But Gordon wasn't finished with her short note to her son about the daughter he didn't yet know: "Live for her or if God wills, die for her, but do either with courage, with honor and with mirth. But I know you will come back to me."

The letter was signed "Mother." Her son Jimmy – all of 18 years old – would be killed in the war. Her other sons John and Luke would return from the war, but Luke would die a few years later from complications from a mustard gas attack.

In a letter to his fiancée Audrey Taylor on July 6, 1944, Lt. Jack Emery wrote these words: "I like to sit up these warm bright nights and watch the white clouds and dark shadows move in the night. That's when I miss you the most. On the nights that I sit up alone, I can feel you close to me. Sometimes we sit and talk and sometimes I pretend we are just sitting there with our arms about each other."

Lt. Emery was shot down three days later over Burma.

One of the most harrowing letters came from Lt. Tommie Kennedy, who was captured at Corregidor in Manila Bay and imprisoned on what came to be known as Japanese "hell ships." He scribbled these words to his parents: "If I could only have been killed in action, it's so useless to die here from dysentery with no medicine. Write Mary Robertson at Houtzdale, Penn. Her son Melville died of dysentery on the 17th of January with his head on my shoulders. We were like brothers. He was buried at sea somewhere off the China coast. I weigh about 90 lbs. now so you can see how we are. I will sign off now, darlings, and please don't grieve too much. I'm not afraid to go, and will be waiting for you."

Lt. Kennedy's last letters were passed from one POW to another. When the final survivors were freed at war's end, Kennedy's parents finally received those letters. It had been four years since their teenage son left for the Pacific.

Twenty-five-year-old 2nd Lt. Jack Lundberg's note to his mother, father and family, was written a few weeks before D-Day. It's what soldiers, airmen and seamen call their "final" letter—a last note to loved ones in the event they didn't return home from battle.

"I want you to know how much I love each of you. You mean everything to me, and it is the realization of your love that gives me the courage to continue," Lt. Lundberg wrote.

After thanking them for the sacrifices they made on his behalf, he closed out his letter with these words:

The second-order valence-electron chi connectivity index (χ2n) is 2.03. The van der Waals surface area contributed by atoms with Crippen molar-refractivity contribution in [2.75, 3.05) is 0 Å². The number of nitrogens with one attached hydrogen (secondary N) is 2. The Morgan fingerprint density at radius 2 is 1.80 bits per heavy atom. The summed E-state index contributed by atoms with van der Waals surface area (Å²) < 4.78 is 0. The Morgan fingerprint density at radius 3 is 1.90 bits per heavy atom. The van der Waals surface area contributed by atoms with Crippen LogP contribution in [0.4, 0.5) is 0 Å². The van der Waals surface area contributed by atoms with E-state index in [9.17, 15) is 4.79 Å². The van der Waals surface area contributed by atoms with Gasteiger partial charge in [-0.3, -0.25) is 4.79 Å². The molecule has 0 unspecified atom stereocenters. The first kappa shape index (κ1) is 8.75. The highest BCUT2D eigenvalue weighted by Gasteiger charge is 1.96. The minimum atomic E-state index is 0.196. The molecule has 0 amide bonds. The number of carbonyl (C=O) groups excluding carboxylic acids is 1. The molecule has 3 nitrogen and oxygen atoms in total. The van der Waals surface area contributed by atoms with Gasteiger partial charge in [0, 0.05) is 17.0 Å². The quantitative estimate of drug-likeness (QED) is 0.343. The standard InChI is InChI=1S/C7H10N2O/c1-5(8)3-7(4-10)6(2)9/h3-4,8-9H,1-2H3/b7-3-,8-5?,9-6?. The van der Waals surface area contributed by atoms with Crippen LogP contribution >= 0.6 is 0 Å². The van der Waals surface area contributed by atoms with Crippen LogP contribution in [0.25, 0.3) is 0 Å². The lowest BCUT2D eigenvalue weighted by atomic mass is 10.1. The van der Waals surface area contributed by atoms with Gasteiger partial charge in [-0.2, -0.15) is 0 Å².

We of the United States have something to fight for – never more fully have I realized that. There just is no other country with comparable wealth, advancement or standard of living. The U.S.A. is worth a sacrifice! Remember always that I love you each most fervently, and I am proud of you. Consider Mary, my wife, as having taken my place in the family circle, and watch over each other. Love to my family, Jack.

Two-and-a-half weeks after D-Day, Lt. Lundberg was the lead navigator on a B-17 mission to bomb the railroads in a small town in France. Hit by German anti-aircraft rounds, Lundberg's plane crashed. His body wasn't recovered until nine months after his death.

In a letter to his mother on September 6, 1950, Pvt. William Geary from Pusan Perimeter wrote: "Well mother, I am in a fox hole writing this letter, still here on the front line. I pray every night. How is the family getting along? Fine, I hope. Well, I spent my birthday here. I am on a machine gun. I haven't slept for 6 days. I will close hoping to hear from you. Your loving son Bill."

He died a few weeks later, not long after his 22nd birthday—an early casualty of the Korean War.

Carroll's book is filled with letters like these as well as letters from American families such as mine who lost a loved one to one of our nation's wars. We cherish those letters, medals and photographs that were left behind. They are an enduring memory of a life that could have been; of graduations and weddings and the birth of children missed; and of lives lost preserving all the things Americans love and that we all too often take for granted.

That's why Memorial Day matters to so many of us. It's also why it should matter to all of us.

Memorial Day 2021
Service members place a small American flag in front of a grave site as part of the "Flags In" ceremony ahead of the Memorial Day weekend at Virginia's Arlington National Cemetery on May 2. Getty Images/Anna Moneymaker